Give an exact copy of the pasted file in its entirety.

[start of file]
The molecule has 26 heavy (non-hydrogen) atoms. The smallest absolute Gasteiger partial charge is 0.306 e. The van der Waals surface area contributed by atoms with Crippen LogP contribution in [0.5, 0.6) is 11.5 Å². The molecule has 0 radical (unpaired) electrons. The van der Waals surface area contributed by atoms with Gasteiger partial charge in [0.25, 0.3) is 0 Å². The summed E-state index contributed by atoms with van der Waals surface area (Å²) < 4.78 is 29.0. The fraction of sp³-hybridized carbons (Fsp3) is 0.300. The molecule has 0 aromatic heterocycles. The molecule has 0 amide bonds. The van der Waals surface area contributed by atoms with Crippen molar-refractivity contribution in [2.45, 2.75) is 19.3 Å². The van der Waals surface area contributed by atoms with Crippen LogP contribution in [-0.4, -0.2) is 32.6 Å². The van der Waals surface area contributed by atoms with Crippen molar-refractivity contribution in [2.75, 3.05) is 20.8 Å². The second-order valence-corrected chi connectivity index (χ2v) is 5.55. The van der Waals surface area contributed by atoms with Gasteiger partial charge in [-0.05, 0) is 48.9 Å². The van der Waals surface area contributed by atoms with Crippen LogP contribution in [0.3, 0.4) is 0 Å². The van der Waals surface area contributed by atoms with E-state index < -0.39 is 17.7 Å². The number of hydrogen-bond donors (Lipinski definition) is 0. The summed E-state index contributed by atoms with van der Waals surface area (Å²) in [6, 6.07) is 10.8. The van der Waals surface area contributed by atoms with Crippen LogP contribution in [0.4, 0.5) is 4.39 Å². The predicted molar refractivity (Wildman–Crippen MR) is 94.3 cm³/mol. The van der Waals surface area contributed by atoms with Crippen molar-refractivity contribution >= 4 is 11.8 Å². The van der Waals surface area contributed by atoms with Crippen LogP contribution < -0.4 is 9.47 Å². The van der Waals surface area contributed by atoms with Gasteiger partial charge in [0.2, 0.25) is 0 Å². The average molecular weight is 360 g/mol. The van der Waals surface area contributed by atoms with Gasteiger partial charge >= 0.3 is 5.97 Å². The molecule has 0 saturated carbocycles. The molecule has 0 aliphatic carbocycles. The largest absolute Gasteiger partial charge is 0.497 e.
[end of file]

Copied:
The molecule has 26 heavy (non-hydrogen) atoms. The smallest absolute Gasteiger partial charge is 0.306 e. The van der Waals surface area contributed by atoms with Crippen LogP contribution in [0.5, 0.6) is 11.5 Å². The molecule has 0 radical (unpaired) electrons. The van der Waals surface area contributed by atoms with Gasteiger partial charge in [0.25, 0.3) is 0 Å². The summed E-state index contributed by atoms with van der Waals surface area (Å²) < 4.78 is 29.0. The fraction of sp³-hybridized carbons (Fsp3) is 0.300. The molecule has 0 aromatic heterocycles. The molecule has 0 amide bonds. The van der Waals surface area contributed by atoms with Crippen molar-refractivity contribution in [2.45, 2.75) is 19.3 Å². The van der Waals surface area contributed by atoms with Crippen LogP contribution in [-0.4, -0.2) is 32.6 Å². The van der Waals surface area contributed by atoms with Crippen molar-refractivity contribution in [2.75, 3.05) is 20.8 Å². The second-order valence-corrected chi connectivity index (χ2v) is 5.55. The van der Waals surface area contributed by atoms with Gasteiger partial charge in [-0.05, 0) is 48.9 Å². The van der Waals surface area contributed by atoms with Crippen LogP contribution in [0.3, 0.4) is 0 Å². The van der Waals surface area contributed by atoms with E-state index < -0.39 is 17.7 Å². The number of hydrogen-bond donors (Lipinski definition) is 0. The summed E-state index contributed by atoms with van der Waals surface area (Å²) in [6, 6.07) is 10.8. The van der Waals surface area contributed by atoms with Crippen LogP contribution in [0.4, 0.5) is 4.39 Å². The predicted molar refractivity (Wildman–Crippen MR) is 94.3 cm³/mol. The van der Waals surface area contributed by atoms with Crippen molar-refractivity contribution >= 4 is 11.8 Å². The van der Waals surface area contributed by atoms with Crippen LogP contribution < -0.4 is 9.47 Å². The van der Waals surface area contributed by atoms with Gasteiger partial charge in [0.2, 0.25) is 0 Å². The average molecular weight is 360 g/mol. The van der Waals surface area contributed by atoms with Gasteiger partial charge >= 0.3 is 5.97 Å². The molecule has 0 saturated carbocycles. The molecule has 0 aliphatic carbocycles. The largest absolute Gasteiger partial charge is 0.497 e.